Edward Bach - a fascinating insight
by Jane Stevenson and Alice Digby
We’re all familiar with the famous sepia photograph of Dr Bach posed at a slightly oblique angle, in a crisp white shirt looking rather ‘smart’, both intellectually and sartorially. That he was a well educated, cerebral man is without question, but what about his lifestyle, habits, reputation and appearance outside of his professional job as a physician? Those who knew him paint a portrait that somehow belies that famous photo, a fascinating insight into the real Edward Bach.
Back in 1988 I was interviewed for small local magazine North Folk about my experiences as a Flower Essence Practitioner. Following its publication a local man called Archie Wright contacted me to say he had known Dr Bach when he lived in Cromer, North Norfolk. It turned out that Archie lived at Thwaite Common just a few miles from my home at the time in Ingworth. I arranged a meeting with Archie and asked along my friend and business partner Viv. I didn’t know what to expect, how well he knew Bach or even if he’d be able to recall those days - 50 years earlier - with any clarity, but I was exited at the opportunity to spend some time with someone who actually knew Edward Bach.
We arrived at a little cottage at the foot of a loke, near the Common, which I knew well as I’d lived there myself, previously, for several years (but I’d had no idea that, all that time, a friend of Bach’s had lived just a short walk from my house!) Archie welcomed us in, he was an elderly Norfolk man, must have been in his 80s, and was warm, friendly and clearly couldn’t wait to tell us about his dear friend Dr Bach. For him, I believe, it was nice to have another chance to reminisce about ‘the good ol days’, and to two people who really, really wanted to hear his stories. Viv set the tape to ‘record’ and I took some sketchy notes which is just as well because, when we got home, we found the tape hadn’t recorded. And so this account is taken from those (often barely legible) notes and from memories of that meeting with Archie, over 22 years ago.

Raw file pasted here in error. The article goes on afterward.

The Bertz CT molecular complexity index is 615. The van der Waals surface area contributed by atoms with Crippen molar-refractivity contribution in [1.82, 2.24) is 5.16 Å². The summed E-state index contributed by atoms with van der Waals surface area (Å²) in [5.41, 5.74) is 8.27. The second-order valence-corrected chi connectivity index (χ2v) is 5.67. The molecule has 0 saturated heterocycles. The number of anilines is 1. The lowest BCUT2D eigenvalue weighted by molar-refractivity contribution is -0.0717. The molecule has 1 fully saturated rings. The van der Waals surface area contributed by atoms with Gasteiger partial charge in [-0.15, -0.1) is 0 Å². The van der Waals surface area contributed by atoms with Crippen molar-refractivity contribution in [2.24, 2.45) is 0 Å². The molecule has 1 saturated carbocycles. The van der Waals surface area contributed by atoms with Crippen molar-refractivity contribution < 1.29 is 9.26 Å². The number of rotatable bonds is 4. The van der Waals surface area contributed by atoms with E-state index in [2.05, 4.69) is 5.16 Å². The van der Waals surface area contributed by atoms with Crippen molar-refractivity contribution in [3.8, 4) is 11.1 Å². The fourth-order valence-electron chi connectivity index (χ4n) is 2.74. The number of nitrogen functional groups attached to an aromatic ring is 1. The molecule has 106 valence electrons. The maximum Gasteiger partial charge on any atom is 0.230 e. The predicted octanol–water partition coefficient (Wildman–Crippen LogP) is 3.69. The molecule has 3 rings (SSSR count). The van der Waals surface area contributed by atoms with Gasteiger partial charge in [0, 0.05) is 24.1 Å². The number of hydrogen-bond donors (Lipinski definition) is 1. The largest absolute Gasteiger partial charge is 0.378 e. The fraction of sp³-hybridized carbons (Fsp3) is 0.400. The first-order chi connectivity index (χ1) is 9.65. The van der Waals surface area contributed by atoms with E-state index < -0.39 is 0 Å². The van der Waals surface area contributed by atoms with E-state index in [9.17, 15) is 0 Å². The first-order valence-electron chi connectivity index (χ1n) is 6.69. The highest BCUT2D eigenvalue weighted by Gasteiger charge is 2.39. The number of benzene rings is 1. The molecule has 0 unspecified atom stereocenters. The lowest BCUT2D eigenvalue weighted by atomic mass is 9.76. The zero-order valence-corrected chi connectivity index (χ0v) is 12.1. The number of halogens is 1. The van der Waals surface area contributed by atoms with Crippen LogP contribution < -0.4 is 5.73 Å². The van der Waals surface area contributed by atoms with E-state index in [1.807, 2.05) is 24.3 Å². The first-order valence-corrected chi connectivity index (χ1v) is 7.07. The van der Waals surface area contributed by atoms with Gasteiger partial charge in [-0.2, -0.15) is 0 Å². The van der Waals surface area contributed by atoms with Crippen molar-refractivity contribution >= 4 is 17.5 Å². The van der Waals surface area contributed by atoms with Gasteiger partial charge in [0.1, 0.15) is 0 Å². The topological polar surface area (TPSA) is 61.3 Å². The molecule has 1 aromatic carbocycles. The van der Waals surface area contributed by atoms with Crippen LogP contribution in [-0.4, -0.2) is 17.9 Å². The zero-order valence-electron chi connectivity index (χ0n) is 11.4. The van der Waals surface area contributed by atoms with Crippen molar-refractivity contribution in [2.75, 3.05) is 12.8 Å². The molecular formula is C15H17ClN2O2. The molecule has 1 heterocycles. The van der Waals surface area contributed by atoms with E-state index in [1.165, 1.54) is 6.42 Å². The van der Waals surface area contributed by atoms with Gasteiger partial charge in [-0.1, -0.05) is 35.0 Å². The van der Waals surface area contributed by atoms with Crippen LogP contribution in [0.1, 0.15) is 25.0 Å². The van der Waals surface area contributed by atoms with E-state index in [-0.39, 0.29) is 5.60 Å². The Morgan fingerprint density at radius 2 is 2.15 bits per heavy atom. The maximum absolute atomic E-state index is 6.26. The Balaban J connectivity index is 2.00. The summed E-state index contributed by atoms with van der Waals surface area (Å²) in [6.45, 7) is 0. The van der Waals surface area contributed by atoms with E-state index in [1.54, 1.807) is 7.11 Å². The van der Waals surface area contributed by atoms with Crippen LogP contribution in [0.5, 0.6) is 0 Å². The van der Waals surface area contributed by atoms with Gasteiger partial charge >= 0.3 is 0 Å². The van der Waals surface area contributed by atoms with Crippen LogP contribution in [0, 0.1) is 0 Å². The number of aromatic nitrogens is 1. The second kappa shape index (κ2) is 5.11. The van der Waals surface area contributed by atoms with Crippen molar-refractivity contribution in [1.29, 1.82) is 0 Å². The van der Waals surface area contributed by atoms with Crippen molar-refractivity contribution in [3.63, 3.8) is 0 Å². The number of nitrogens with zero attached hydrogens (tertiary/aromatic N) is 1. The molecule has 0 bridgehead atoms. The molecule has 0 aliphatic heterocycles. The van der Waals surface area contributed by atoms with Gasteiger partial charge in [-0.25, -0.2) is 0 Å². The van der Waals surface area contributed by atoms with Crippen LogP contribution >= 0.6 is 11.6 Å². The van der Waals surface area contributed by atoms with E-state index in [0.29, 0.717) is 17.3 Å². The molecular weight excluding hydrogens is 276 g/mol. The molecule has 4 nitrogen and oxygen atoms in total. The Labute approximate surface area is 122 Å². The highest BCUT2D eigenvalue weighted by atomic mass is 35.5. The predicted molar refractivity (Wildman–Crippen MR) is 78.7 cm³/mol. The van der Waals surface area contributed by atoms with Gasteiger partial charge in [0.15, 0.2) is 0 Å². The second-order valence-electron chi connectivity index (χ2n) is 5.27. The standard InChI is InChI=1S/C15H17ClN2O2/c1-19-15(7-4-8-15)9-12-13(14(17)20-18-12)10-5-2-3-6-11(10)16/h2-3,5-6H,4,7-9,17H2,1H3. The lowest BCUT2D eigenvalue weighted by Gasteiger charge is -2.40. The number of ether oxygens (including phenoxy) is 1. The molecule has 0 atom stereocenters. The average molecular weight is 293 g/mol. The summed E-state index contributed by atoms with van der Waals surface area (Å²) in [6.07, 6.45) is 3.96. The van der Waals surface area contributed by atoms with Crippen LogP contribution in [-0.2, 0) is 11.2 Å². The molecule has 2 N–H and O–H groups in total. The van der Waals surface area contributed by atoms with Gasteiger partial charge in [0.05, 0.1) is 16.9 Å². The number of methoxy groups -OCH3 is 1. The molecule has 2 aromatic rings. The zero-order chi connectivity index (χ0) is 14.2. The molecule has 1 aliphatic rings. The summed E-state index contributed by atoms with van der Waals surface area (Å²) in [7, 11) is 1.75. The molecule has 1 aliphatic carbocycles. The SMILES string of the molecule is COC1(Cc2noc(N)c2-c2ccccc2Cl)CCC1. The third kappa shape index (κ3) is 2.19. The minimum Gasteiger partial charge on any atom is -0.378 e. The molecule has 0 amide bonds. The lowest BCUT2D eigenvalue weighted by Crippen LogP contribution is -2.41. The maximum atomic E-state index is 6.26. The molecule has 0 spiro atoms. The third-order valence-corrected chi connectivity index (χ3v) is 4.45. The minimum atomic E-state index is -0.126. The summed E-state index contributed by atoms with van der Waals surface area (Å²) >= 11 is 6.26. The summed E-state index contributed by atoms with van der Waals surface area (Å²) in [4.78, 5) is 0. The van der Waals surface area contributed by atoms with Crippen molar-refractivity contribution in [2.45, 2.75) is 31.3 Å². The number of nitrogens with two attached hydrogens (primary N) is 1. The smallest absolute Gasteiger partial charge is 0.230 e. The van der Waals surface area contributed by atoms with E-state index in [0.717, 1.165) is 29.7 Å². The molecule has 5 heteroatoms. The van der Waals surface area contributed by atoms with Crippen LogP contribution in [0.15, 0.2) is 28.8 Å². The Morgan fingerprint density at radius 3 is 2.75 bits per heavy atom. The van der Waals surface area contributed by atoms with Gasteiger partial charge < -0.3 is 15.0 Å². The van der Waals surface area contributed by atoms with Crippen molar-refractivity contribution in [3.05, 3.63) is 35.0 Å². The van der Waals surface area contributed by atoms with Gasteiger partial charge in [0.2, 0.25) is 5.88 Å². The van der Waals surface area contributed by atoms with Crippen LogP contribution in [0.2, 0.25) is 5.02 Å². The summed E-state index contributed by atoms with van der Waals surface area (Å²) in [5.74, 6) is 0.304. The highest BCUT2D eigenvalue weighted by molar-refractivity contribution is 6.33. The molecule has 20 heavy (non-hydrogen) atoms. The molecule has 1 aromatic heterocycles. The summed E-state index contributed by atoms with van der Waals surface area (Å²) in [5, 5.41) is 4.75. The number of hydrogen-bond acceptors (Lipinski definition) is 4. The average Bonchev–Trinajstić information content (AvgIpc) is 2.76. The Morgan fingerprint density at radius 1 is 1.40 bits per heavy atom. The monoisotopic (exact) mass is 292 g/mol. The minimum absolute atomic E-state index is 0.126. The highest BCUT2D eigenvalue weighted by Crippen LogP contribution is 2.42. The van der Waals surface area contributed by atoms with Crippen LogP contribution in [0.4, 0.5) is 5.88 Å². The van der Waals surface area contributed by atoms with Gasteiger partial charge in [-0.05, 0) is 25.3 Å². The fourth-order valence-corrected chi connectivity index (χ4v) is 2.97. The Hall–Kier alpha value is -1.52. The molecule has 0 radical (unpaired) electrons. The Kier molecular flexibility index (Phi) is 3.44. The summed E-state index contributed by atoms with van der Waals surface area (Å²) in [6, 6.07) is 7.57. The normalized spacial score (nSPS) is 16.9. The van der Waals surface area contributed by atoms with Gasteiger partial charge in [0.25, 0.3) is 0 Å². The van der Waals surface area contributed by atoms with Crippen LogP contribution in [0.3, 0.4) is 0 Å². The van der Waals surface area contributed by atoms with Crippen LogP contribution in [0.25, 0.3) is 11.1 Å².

Bach would happily spend time with “poor people” including making friendships with the Romany gypsy community, in Archie’s words: “Real gypsies”. He told of how Bach would meet the travelling gypsies at the Belle Vue pub, which Archie ran. “He would sit with them in the bar and they would exchange knowledge on herbal remedies and natural cures, "He was extremely knowledgeable, with a very active mind, yet associated with the poor.” When the gypsies passed though they would always ask ‘Has the doctor been in recently?’ One of them was a character caller Jimmy Milton who lived in a horsebox and who Bach would visit. Archie did think this amusing and a bit unusual and I suppose he had a point. When you think about it, it’s unusual for someone of Bach’s stature, a doctor - nay a Harley Street surgeon - to regularly socialise with people of a ‘lower class’, let-alone build close friendships with them. It seems, at this time in his life, Bach sought acquaintances that were mostly about friendship and the pursuit of knowledge and never about social convention or ‘what was expected’. “He didn’t like hierarchy at all,” said Archie, “when he had money he’d give it to down-and-outs or spend it right away.”